A big lesson I had to learn the hard(ish) way this year was the importance of 1) potting up seedlings once they reach a certain point in the plant cells, 2) fertilizing everything regularly, and 3) making sure that things that like a certain temperature actually get that certain temperature while indoors (aka, leaving all the warm-loving plants on the heat mats, even after germination). I say I learned this the hard way because I planted nearly 100 tomato seeds this year (9 different varieties), which all should be huge by now…except they aren’t. I got a great germination on all of them and they weren’t dying or anything, but they also basically just sat for weeks in the grow room without doing much. I originally had planned to maybe have some on hand for the seedling sale I’m wanting to have at the end of the month, but they just aren’t big enough. Once I wised up to the three big mistakes I was making above, I’ve seen a decent amount of progress, but for some of the seedlings, it was too little, too late, and I now have about half of the tomato seedlings I did before and none that will be ready at the ideal time to sell (or even that will be at the ideal size for us to plant out). Oh well. Lesson learned for future years!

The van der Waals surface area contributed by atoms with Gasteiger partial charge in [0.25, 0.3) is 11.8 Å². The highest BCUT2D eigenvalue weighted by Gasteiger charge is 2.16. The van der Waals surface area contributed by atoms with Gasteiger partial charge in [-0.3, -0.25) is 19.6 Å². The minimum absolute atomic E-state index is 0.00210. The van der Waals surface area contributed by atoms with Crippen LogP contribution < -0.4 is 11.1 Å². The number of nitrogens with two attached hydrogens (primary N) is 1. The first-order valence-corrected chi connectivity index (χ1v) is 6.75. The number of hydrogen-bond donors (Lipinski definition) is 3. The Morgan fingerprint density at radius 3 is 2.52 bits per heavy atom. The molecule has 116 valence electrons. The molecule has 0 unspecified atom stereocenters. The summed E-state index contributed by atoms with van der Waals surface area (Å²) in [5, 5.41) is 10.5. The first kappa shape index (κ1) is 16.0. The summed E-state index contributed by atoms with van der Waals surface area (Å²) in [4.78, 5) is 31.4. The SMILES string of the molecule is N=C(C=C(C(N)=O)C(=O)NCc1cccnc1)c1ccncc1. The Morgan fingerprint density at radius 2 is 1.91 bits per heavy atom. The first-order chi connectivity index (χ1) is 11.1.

I’ve also learned that it’s basically impossible to make CSA subscriptions work during this time of the season without perennials and spring-blooming bulbs. Luckily I’ve had enough perennials that were already on the property (and was able to forage–with permission–a few other things) to cover the subscriptions, but in future years, I’m definitely planning ahead better—I need to overwinter a lot more hardy annuals so that they can start to come on by now, I need to plant way more perennials that bloom at this time (which I’ve already started), and I’ve already ordered 700 bulbs to be planted in the fall (500 tulips, 100 daffodils, 100 alliums) so that I can do a spring CSA subscription next year.